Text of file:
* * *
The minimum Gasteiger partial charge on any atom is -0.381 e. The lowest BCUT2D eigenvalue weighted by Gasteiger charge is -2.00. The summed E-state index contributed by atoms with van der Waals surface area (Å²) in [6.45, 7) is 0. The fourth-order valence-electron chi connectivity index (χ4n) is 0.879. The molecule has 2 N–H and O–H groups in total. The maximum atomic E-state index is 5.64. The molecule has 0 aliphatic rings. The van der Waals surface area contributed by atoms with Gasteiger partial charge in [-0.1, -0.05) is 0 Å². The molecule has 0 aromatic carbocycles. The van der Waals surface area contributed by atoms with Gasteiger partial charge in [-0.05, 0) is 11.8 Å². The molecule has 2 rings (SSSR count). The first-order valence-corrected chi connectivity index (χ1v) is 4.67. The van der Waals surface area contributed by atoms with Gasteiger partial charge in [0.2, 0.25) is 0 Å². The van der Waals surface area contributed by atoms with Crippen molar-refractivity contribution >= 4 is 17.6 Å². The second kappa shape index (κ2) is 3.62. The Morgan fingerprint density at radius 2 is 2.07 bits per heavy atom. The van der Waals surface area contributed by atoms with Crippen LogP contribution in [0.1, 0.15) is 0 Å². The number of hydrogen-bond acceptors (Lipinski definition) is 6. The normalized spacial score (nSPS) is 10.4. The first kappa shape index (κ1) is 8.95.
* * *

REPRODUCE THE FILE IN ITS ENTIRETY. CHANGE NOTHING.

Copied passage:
The minimum Gasteiger partial charge on any atom is -0.381 e. The lowest BCUT2D eigenvalue weighted by Gasteiger charge is -2.00. The summed E-state index contributed by atoms with van der Waals surface area (Å²) in [6.45, 7) is 0. The fourth-order valence-electron chi connectivity index (χ4n) is 0.879. The molecule has 2 N–H and O–H groups in total. The maximum atomic E-state index is 5.64. The molecule has 0 aliphatic rings. The van der Waals surface area contributed by atoms with Gasteiger partial charge in [-0.1, -0.05) is 0 Å². The molecule has 0 aromatic carbocycles. The van der Waals surface area contributed by atoms with Gasteiger partial charge in [-0.05, 0) is 11.8 Å². The molecule has 2 rings (SSSR count). The first-order valence-corrected chi connectivity index (χ1v) is 4.67. The van der Waals surface area contributed by atoms with Gasteiger partial charge in [0.2, 0.25) is 0 Å². The van der Waals surface area contributed by atoms with Crippen molar-refractivity contribution >= 4 is 17.6 Å². The second kappa shape index (κ2) is 3.62. The Morgan fingerprint density at radius 2 is 2.07 bits per heavy atom. The van der Waals surface area contributed by atoms with Crippen LogP contribution in [0.1, 0.15) is 0 Å². The number of hydrogen-bond acceptors (Lipinski definition) is 6. The normalized spacial score (nSPS) is 10.4. The first kappa shape index (κ1) is 8.95.